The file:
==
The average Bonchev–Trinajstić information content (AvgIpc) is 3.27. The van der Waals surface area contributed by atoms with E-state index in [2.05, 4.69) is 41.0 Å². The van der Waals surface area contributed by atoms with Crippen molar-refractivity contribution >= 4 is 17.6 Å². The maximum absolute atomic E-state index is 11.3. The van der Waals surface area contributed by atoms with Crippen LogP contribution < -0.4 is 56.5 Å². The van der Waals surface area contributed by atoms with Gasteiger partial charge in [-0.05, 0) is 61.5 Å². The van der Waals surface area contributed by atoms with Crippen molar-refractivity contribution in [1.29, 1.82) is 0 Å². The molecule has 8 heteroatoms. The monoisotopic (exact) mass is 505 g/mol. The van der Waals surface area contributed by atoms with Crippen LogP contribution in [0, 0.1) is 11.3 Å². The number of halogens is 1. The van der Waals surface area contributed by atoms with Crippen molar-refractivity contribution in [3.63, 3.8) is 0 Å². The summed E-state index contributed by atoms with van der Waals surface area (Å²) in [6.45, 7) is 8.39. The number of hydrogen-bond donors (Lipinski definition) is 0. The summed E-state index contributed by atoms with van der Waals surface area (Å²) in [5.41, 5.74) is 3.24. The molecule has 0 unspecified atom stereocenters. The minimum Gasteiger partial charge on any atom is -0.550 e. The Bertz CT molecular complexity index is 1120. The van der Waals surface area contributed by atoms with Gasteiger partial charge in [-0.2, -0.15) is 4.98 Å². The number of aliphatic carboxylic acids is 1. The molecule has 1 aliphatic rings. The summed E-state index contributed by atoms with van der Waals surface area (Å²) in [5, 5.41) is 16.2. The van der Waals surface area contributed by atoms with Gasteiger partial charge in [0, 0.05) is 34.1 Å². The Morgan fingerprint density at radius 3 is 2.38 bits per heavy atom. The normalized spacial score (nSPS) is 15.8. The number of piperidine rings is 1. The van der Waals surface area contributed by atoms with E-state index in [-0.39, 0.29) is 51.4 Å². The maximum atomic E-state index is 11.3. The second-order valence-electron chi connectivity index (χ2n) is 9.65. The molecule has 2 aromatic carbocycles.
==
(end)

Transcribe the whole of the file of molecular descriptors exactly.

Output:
The average Bonchev–Trinajstić information content (AvgIpc) is 3.27. The van der Waals surface area contributed by atoms with E-state index in [2.05, 4.69) is 41.0 Å². The van der Waals surface area contributed by atoms with Crippen molar-refractivity contribution >= 4 is 17.6 Å². The maximum absolute atomic E-state index is 11.3. The van der Waals surface area contributed by atoms with Crippen LogP contribution < -0.4 is 56.5 Å². The van der Waals surface area contributed by atoms with Gasteiger partial charge in [-0.05, 0) is 61.5 Å². The van der Waals surface area contributed by atoms with Crippen molar-refractivity contribution in [1.29, 1.82) is 0 Å². The molecule has 8 heteroatoms. The monoisotopic (exact) mass is 505 g/mol. The van der Waals surface area contributed by atoms with Crippen LogP contribution in [0, 0.1) is 11.3 Å². The number of halogens is 1. The van der Waals surface area contributed by atoms with Crippen molar-refractivity contribution in [3.63, 3.8) is 0 Å². The summed E-state index contributed by atoms with van der Waals surface area (Å²) in [6.45, 7) is 8.39. The number of hydrogen-bond donors (Lipinski definition) is 0. The summed E-state index contributed by atoms with van der Waals surface area (Å²) in [5.41, 5.74) is 3.24. The molecule has 0 unspecified atom stereocenters. The minimum Gasteiger partial charge on any atom is -0.550 e. The Bertz CT molecular complexity index is 1120. The van der Waals surface area contributed by atoms with Gasteiger partial charge in [-0.2, -0.15) is 4.98 Å². The number of aliphatic carboxylic acids is 1. The molecule has 1 aliphatic rings. The summed E-state index contributed by atoms with van der Waals surface area (Å²) in [5, 5.41) is 16.2. The van der Waals surface area contributed by atoms with Gasteiger partial charge in [0, 0.05) is 34.1 Å². The Morgan fingerprint density at radius 3 is 2.38 bits per heavy atom. The normalized spacial score (nSPS) is 15.8. The number of piperidine rings is 1. The van der Waals surface area contributed by atoms with E-state index in [-0.39, 0.29) is 51.4 Å². The maximum atomic E-state index is 11.3. The second-order valence-electron chi connectivity index (χ2n) is 9.65. The molecule has 2 aromatic carbocycles.